|Publication number||US4169581 A|
|Application number||US 05/917,605|
|Publication date||Oct 2, 1979|
|Filing date||Jun 21, 1978|
|Priority date||Jun 21, 1978|
|Publication number||05917605, 917605, US 4169581 A, US 4169581A, US-A-4169581, US4169581 A, US4169581A|
|Inventors||Elmer T. Thurmond, Jr.|
|Original Assignee||Equipment Company Of America|
|Export Citation||BiBTeX, EndNote, RefMan|
|Patent Citations (4), Referenced by (27), Classifications (5), Legal Events (1)|
|External Links: USPTO, USPTO Assignment, Espacenet|
When a trailer from a tractor-trailer rig is being loaded or unloaded at a dock area or the like, the tractor (which will pull or has pulled the trailer) is not normally connected to it. The landing gear of the trailer is lowered to support the front end thereof when the tractor is disconnected. Consequently, the trailer is susceptible to collapse of the trailer landing gear, shifting because of sitting on unlevel ground, and tipping due to loading or unloading by heavy equipment. In order to load and unload the trailer safely, some form of stabilizing device under the trailer front end is required.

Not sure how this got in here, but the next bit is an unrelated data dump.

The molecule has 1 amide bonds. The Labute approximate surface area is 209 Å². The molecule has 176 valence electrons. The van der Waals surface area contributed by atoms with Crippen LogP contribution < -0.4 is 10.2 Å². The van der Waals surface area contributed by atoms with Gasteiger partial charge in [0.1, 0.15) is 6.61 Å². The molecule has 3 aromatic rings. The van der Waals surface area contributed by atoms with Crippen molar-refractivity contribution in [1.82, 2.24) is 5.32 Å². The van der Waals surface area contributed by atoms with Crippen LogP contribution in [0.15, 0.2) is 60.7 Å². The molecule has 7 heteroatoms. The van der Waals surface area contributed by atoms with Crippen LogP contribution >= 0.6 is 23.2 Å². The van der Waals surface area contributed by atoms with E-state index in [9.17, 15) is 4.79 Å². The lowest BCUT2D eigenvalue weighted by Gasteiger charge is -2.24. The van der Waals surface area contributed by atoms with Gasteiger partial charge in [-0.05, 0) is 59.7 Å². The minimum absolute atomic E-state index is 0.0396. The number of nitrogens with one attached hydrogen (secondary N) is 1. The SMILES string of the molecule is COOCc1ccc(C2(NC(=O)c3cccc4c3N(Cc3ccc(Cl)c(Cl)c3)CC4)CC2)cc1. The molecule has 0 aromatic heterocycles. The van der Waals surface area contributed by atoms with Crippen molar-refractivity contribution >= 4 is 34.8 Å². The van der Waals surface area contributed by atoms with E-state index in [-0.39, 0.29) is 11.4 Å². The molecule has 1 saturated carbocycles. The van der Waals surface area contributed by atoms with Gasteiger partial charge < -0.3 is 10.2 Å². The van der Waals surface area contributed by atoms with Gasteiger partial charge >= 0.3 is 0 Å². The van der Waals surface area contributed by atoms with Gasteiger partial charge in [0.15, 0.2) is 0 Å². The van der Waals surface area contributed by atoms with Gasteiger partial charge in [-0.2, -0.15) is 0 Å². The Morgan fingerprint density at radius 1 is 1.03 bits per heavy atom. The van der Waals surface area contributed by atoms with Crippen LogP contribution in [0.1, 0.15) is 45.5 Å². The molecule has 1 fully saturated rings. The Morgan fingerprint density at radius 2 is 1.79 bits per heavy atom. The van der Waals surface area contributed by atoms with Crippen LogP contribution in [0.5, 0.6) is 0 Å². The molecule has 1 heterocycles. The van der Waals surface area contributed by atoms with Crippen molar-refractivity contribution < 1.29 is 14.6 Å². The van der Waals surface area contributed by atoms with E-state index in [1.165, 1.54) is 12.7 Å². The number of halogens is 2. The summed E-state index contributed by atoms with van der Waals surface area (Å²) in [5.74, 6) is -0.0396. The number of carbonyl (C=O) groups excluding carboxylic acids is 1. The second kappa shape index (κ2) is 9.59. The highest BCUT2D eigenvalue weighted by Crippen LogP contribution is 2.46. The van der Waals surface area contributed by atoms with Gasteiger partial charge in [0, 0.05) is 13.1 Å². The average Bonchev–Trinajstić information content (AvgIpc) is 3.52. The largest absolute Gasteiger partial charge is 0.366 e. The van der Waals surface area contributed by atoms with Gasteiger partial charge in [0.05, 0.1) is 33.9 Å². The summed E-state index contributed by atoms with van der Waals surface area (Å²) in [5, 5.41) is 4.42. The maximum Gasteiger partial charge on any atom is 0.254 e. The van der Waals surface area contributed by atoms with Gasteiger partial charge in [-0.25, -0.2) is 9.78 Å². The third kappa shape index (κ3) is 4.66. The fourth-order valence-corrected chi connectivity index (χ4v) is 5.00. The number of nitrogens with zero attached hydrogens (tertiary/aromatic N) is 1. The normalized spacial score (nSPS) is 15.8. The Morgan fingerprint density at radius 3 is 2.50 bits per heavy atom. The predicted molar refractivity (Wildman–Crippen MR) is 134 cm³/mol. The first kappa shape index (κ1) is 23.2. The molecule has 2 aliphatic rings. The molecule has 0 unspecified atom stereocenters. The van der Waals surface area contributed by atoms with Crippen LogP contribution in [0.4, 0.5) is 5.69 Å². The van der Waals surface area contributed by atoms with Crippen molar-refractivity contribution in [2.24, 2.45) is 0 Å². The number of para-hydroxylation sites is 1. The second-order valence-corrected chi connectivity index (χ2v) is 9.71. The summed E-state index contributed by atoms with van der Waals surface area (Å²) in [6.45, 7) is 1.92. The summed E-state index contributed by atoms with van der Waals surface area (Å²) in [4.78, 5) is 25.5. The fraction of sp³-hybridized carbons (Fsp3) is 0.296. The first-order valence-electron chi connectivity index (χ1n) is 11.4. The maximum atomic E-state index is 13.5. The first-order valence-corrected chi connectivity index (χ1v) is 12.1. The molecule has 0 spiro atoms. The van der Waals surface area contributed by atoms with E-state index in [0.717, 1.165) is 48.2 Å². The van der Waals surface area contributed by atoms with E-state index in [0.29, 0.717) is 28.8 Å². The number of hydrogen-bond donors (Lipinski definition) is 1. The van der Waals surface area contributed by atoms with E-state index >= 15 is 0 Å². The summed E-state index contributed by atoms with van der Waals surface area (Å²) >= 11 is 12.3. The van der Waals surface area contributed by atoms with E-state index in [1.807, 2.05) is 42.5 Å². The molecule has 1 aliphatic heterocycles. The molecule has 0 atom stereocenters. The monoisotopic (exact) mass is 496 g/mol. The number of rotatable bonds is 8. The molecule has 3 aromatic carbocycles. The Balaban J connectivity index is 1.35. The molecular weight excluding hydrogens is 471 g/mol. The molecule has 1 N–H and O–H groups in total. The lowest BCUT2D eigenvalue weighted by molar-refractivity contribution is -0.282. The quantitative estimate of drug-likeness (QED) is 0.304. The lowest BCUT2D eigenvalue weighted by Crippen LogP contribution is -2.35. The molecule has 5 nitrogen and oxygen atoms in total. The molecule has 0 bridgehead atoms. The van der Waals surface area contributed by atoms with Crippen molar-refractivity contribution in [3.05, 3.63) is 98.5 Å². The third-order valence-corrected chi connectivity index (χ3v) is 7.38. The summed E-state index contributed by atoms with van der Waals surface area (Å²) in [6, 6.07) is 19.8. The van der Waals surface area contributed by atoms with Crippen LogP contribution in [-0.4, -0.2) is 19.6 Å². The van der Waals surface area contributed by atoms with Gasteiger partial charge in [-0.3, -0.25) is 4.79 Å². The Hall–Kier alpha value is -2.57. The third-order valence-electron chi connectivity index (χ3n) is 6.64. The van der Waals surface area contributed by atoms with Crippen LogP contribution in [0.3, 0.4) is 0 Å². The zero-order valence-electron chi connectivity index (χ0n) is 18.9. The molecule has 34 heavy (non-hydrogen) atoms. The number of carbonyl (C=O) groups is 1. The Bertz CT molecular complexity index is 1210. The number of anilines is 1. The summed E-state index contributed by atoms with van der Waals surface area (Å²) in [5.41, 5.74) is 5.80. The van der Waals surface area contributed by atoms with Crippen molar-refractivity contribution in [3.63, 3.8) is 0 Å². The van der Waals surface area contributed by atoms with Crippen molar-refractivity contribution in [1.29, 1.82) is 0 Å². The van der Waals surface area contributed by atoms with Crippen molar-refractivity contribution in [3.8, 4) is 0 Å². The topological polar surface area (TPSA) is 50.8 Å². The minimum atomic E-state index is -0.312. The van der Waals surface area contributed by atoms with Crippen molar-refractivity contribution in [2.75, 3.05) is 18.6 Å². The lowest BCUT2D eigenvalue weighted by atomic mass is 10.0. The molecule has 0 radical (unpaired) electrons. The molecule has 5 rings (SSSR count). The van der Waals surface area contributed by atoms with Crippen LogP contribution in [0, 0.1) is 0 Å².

Safety devices for use in the environment of the present invention must be maneuverable and easy to operate or they may not be used at all. In the case of a trailer at an unloading or loading dock, an additional problem exists. If the stabilizing device is not maneuverable and easy to operate, the trailer occupies valuable dock space longer than can be tolerated or economically justified. In addition, when a trailer is disconnected from a tractor and the landing gear is down, the trailer front end is several feet from ground level. Normal stabilizing apparatus such as blocks or small hydraulic jacks are not appropriate. The device for stabilizing a trailer front end must be capable of holding substantial loads and in addition be maneuverable into position under the elevated trailer front end. Finally, the jack must be easy to operate.